Yet I found Cottingham to be a bright, thoughtful person who, while appropriately protective of PORAC’s law enforcement membership, was also genuinely interested in the facts of the matter. He wanted, for example, to know how many of those convicted as juveniles would have been eligible for the death penalty for the crimes of which they were convicted. It was a question I couldn’t answer.

He also was under the impression that everyone given juvenile life had been through a thorough a complex vetting process before they were tried as adults. I told him that, no, after Prop. 21, DAs could “direct file,” meaning they could file on kids as adults without having to go through a juvenile court process known as a “fitness hearing.” Well, what percentage of the LWOP juveniles fell into that direct file category, Cottingham wanted to know. Were they the exception or the rule?

I had no definitive stat for that either.

I had enough information to be able to disabuse him of certain false notions he had about the bill, and he listened thoughtfully. On certain other parts of the topic, we agreed to disagree.

After I got off the phone, I realized the question I should have asked Mr. Cottingham: Had any of those who were advocating for the passage of SB9 called PORAC? Or was he just hearing from victims rights groups, who like many advocacy groups, tend to shave the dice on their facts and figures?

If the latter was true, why had none of the juvenile justice experts managed to sit down with the various law enforcement unions to explain why SB9 was not a threat to public safety, or a slap in the face to the work of cops?

Maybe PORAC, the LAPPL and others would still come out against bills like SB9, but maybe not. As I said, while Ron Cottingham would certainly always have a law-enforcement leaning, he was interested in more than knee-jerk positions. He was interested in facts.

I wondered why no one in the juvenile justice reform camp had thought to provide him with the detailed facts of the matter before now.

Photo from the Office of the Governor.


  • You are incorrect – under the new realignment split sentencing law, a convicted felon qualifies for early release under the lasd sheriff’s early release/percentage program. A felon is now serving approximately 1/3 of a full sentence. You need to do your homework….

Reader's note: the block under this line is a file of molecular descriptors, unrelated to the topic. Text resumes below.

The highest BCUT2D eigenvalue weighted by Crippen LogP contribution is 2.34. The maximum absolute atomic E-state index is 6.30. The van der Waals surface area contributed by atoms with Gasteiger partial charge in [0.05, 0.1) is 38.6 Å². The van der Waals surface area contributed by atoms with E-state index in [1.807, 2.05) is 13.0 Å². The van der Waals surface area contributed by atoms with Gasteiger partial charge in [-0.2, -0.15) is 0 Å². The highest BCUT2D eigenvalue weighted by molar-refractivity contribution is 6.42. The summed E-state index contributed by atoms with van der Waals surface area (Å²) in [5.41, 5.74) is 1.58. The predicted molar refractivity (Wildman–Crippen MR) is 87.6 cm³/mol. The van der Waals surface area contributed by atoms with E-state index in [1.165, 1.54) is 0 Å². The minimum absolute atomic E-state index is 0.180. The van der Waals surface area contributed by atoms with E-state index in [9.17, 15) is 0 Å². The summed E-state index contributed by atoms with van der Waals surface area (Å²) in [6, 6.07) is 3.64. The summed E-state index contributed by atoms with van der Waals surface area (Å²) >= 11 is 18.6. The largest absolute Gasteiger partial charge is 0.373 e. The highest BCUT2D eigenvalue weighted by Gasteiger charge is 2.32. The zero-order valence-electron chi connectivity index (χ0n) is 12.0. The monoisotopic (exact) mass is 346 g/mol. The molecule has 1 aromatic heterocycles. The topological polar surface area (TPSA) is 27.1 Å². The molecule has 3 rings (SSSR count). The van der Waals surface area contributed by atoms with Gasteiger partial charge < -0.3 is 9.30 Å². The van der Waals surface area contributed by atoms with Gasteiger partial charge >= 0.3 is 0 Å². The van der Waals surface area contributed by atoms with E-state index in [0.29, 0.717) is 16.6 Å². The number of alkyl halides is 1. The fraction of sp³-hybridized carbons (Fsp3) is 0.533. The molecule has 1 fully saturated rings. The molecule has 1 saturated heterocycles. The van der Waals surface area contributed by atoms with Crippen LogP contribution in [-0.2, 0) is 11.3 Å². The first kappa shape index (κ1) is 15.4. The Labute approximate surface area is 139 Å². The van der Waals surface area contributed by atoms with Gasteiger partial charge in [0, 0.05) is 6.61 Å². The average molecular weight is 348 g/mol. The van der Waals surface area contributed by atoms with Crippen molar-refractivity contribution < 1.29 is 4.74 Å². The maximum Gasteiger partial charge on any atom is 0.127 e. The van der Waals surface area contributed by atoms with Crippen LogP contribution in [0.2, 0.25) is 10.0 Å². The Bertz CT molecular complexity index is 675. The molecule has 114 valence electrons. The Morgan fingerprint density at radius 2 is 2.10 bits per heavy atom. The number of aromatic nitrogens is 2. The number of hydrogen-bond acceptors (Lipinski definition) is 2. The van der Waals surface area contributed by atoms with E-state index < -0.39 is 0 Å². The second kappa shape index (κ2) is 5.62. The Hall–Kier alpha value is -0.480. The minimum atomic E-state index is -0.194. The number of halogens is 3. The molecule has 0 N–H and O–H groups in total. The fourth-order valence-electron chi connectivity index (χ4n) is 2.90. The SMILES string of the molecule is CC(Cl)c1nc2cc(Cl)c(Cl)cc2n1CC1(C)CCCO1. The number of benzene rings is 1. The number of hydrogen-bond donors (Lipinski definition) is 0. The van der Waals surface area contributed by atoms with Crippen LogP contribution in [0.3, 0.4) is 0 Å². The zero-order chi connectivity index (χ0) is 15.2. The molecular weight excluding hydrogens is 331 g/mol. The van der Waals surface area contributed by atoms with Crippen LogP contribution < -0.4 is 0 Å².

• Jerry, I can’t tell you how tedious it is to be lectured to “do” my “homework,” especially by people who haven’t done theirs

    I repeat: no one is getting out of prison early under realignment. Nor is anyone in state prison getting transferred to county jails, under realignment. Period. Full stop.

    Moreover, people who are being sentenced for new crimes now, are not getting shorter sentences under realignment then they did three or five years ago. It is merely that certain people will serve out their sentences in county jails rather than state prisons.

    HOWEVER, under realignment, when judges are imposing a sentence for certain kinds of crimes (using the same sentencing guidelines they’ve always had), they now have a new option—that they may impose or not, at their discretion. That is the option you mention called split sentencing.

    Under realignment, certain felony offenses—while they will be subject to the same sentencing guidelines—will no longer have parole tacked on after they do their time. But, the law has given judges one more alternative, in addition to conventional sentencing. If, say, someone is to get two years under state sentencing guidelines, the judge may opt to give that person the straight two years OR, if the judge feels that the person will do better with some incarceration time, and some supervision when he or she gets out, that judge may decide to “split” the sentence, and give one year in lock up, with one year supervision, which can take different forms and have different requirements.

    The idea is to find ways that protect public safety while, at the same time, providing better post incarceration reentry in the hope of getting certain kinds of people off the in/out/in/out treadmill that is costing our state a fortune.

    If, on top of all this, Sheriff Baca has had his own system of letting certain people out early—which he had prior to realignment, and which he continues to tweak—that’s his choice. It’s nothing built into AB109. You don’t like that, take it up with him. Don’t lay it on the state program. It doesn’t belong there.